Leif Asp, Professor of Material and Computational Mechanics at Chalmers University of Technology, is the author of a new study highlighting the potential of carbon fibers to act as energy storage devices in vehicle design

This new knowledge, the researchers say, provides a basis for the pursuit of carbon fibers that hit the sweet spot, offering both useful electrochemical properties and required stiffness. And as study author Leif Asp explains, there is a bit of room to move in the current crop of commercially available carbon fibers.

"We now know how multifunctional carbon fibers should be manufactured to attain a high energy storage capacity, while also ensuring sufficient stiffness," he says. "A slight reduction in stiffness is not a problem for many applications such as cars. The market is currently dominated by expensive carbon fiber composites whose stiffness is tailored to aircraft use. There is therefore some potential here for carbon fiber manufacturers to extend their utilization."

Because weight is so critical in vehicle design and the fuel efficiency of the finished product, the scientists are already imagining how this new material, if developed to become part of the energy system, could shake things up. The researchers are already working with the automotive and aviation industries to explore these possibilities for structural batteries.

"A car body would then be not simply a load-bearing element, but also act as a battery," he says. "It will also be possible to use the carbon fiber for other purposes such as harvesting kinetic energy, for sensors or for conductors of both energy and data. If all these functions were part of a car or aircraft body, this could reduce the weight by up to 50 percent."

The research was published in the journal Multifunctional Materials.

Source: Chalmers University of Technology

6 comments
piperTom
I'll ask the obvious: does my little fender-bender produce a catastrophic discharge?
paul314
If you were using the body of a car as its battery you would certainly save weight, but you'd need a heck of a good sealant. And crashes would be even more interesting.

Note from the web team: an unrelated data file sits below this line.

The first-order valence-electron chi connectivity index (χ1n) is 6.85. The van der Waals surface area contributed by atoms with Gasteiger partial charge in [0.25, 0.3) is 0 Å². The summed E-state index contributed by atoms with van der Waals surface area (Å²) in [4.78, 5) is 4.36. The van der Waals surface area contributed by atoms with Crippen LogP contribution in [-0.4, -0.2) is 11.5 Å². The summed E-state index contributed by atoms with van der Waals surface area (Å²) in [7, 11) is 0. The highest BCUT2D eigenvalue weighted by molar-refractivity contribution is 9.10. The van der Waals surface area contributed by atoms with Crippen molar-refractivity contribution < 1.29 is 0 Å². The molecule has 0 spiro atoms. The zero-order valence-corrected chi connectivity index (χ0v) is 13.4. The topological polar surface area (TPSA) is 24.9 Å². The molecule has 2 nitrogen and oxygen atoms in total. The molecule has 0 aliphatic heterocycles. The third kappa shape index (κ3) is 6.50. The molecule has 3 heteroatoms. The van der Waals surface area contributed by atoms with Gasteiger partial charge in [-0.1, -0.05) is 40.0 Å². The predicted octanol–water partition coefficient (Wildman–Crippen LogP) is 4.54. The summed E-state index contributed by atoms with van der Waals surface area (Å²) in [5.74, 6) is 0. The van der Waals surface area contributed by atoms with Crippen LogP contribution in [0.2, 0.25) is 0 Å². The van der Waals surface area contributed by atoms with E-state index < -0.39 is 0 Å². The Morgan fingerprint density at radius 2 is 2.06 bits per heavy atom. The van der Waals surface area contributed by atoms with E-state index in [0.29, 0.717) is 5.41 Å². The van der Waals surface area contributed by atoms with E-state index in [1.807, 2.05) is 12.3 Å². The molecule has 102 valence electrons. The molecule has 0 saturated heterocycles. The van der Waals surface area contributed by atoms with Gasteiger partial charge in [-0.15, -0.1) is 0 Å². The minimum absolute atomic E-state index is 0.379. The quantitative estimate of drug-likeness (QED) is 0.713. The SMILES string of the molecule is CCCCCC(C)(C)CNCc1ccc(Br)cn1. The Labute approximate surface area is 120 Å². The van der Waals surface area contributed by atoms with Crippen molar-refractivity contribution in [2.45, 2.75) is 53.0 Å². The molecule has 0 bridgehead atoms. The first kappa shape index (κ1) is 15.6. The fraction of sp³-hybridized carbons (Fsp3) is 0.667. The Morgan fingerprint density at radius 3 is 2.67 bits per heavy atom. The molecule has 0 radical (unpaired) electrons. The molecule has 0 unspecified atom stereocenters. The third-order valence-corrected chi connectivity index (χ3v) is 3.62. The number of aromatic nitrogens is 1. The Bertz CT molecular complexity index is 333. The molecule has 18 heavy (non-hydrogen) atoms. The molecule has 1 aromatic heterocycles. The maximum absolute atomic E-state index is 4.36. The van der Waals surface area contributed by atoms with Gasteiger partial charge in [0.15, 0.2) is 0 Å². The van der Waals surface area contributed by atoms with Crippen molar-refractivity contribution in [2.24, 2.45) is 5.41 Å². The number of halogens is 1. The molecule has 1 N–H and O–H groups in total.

VincentWolf
Lets state the obvious--worthless in a car design but superb for airplanes. Cars require a low center of gravity and having more weight up high in body eliminates one of the primary advantages of EVs. But for planes, this has been researched and already done--the entire skin has been made into a battery and thus the era of electric planes is going to be a reality soon.
Kpar
A few years back, I had a neighbor who was a fireman, and he gave me an idea of what additional training the department required in order to rescue occupants of a hybrid car involved in an accident- some scary stuff, indeed, even when the battery pack is in a separate compartment. I encourage the curious to look it up. And if the body of the car IS the battery? Hmm...
MD
VincentWolf: True dat.. Packaged batteries in monocoque are a thing.. BUT you are conflating different issues, worrying about handling and driveability you are thinking of a car as an entertainment object... The car of the future is to be a severely utilitarian passenger experience, with VR thrown in to further distract you from your emasculated existence. Don't worry James will get you safely to your destination with zero stress, without that VR headset wouldn't it be boring.. lol.
SherlockMacGyver
Body of a vehicle acting as a battery.......what could go wrong